Patriotism does not need a military tank in JNU | editorials | Hindustan Times
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Patriotism does not need a military tank in JNU

editorials Updated: Feb 25, 2016 20:58 IST
JNU

VHP, Bajrang Dal and All Nationalists students union protest against JNU. Attempting to try and instil patriotism in our students via military symbols is a dangerous path.(HT Photo)

The nationalism debate which is raging at the moment has thrown up many ideas, some innovative and novel, some downright off-the-wall. The proposal to install an army tank on the premises of Jawaharlal Nehru University falls in the latter category. The suggestion comes from a group of army veterans who feel that this will inculcate a sense of patriotism in the students, some of whom are being accused of raising slogans that have been termed, without any legal basis, seditious. Whether they were or not is now for the courts to decide. However, there is now a tussle among various factions to project themselves as super patriots. So the proposal from the Akhil Bharatiya Vidyarthi Parishad (ABVP), the student wing on the BJP that a wall of honour to commemorate our fallen soldiers on campus might be the appropriate way to instil patriotism comes as no surprise.

We can only wonder what next. Some military hardware in schools to promote patriotism from an early stage? It is a matter for concern that a modern, vibrant democratic state like India should need a display of tanks and stories of military sacrifices to bring out the patriot in people. Patriotism is not a value which can be inculcated by symbols of military might, it comes naturally to people and is loosely based on national pride. It could be pride in our cultural heritage, our technological prowess, scientific achievements, our thriving film industry, our great works of literature, the leaders who fought for our independence. It will vary from person to person and will depend on personal tastes. Some people feel an overwhelming sense of patriotism just listening to the national anthem. It is not something that can be implanted in a person by a show of the nation’s might. And certainly students across the world tend to abhor militaristic symbols as indicators of national pride. Such suggestions, perhaps well meaning, will vitiate the already fraught atmosphere further. The best thing would be to leave well alone and not try and add layers to the bitter controversy.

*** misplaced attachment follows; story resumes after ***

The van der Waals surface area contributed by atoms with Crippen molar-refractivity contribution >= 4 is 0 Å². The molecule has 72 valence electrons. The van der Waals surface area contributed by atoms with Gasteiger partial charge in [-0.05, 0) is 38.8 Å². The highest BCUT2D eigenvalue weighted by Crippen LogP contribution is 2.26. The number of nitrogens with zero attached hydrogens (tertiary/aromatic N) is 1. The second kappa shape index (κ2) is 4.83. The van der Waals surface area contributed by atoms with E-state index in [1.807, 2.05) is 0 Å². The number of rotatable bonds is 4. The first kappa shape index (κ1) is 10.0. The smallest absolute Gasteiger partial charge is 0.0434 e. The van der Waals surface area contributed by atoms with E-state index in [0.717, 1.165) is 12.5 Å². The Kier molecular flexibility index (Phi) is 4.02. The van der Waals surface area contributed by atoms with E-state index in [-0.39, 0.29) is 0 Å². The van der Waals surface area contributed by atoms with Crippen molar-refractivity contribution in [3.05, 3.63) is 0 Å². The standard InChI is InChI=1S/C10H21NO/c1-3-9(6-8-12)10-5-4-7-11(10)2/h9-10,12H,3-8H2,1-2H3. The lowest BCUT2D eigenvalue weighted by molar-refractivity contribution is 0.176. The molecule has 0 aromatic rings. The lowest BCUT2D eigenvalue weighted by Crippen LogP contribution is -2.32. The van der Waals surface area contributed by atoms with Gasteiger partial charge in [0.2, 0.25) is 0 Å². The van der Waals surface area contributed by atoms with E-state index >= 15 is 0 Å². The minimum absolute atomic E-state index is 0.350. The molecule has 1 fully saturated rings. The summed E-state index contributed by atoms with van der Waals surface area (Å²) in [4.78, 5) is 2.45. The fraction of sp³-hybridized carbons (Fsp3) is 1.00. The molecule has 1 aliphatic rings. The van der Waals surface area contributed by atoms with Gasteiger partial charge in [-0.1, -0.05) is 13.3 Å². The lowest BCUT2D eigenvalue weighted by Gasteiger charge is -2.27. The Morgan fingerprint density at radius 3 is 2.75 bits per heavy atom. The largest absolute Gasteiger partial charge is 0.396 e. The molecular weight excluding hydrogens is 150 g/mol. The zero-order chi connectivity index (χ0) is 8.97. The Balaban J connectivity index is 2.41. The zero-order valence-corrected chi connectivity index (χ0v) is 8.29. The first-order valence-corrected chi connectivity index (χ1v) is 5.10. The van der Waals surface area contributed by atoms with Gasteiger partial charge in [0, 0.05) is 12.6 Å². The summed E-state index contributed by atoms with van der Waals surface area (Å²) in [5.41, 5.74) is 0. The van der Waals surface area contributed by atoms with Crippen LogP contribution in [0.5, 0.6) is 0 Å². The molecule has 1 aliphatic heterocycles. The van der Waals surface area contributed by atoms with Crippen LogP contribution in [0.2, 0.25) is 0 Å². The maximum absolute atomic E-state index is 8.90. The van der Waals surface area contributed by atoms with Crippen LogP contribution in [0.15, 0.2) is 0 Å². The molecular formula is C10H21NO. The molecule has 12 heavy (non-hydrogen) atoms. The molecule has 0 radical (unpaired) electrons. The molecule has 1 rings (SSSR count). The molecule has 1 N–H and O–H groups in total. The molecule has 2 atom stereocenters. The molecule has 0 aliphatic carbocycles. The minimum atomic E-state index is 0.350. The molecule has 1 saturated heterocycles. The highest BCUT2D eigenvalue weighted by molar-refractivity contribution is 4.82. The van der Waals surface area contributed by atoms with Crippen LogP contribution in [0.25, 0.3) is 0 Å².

India has much to recommend for itself and enough room for dissent, even a bit of nation-bashing at times. The gentle spirit of inquiry, dissent and debate and tolerance of all points of view barring incitement to violence are the best tributes to our patriotism, not the display of tanks and guns.

The nationalism debate raging at the moment has thrown up many ideas, some innovative and novel, some downright off-the-wall. The proposal to install an army tank on the premises of Jawaharlal Nehru University falls in the latter category. The suggestion comes from a group of army veterans who feel that this will inculcate a sense of patriotism in the students, some of whom are being accused of raising slogans that have been termed, without any legal basis, seditious. Whether they were or not is now for the courts to decide. However, there is now a tussle among various factions to project themselves as super patriots. So the proposal from the Akhil Bharatiya Vidyarthi Parishad (ABVP), the student wing of the BJP, that a wall of honour to commemorate our fallen soldiers on campus might be the appropriate way to instill patriotism comes as no surprise.

We can only wonder what next. Some military hardware in schools to promote patriotism from an early stage? It is a matter of concern that a modern, vibrant democratic State like India should need a display of tanks and stories of military sacrifices to bring out the patriot in people. Patriotism is not a value which can be inculcated by symbols of military might, it comes naturally to people and is loosely based on national pride. It could be pride in our cultural heritage, our technological prowess, scientific achievements, our thriving film industry, our great works of literature, the leaders who fought for our independence. It will vary from person to person and will depend on personal tastes. Some people feel an overwhelming sense of patriotism just listening to the national anthem. It is not something that can be implanted in a person by a show of the nation’s might. And certainly students across the world tend to abhor militaristic symbols as indicators of national pride. Such suggestions, perhaps well-meaning, will vitiate the already fraught atmosphere further. The best thing would be to leave well alone and not try and add layers to the bitter controversy.

India has much to commend for itself and enough room for dissent, even a bit of nation-bashing at times. The gentle spirit of inquiry, dissent and debate and tolerance of all points of view barring incitement to violence are the best tributes to our patriotism, not the display of tanks and guns.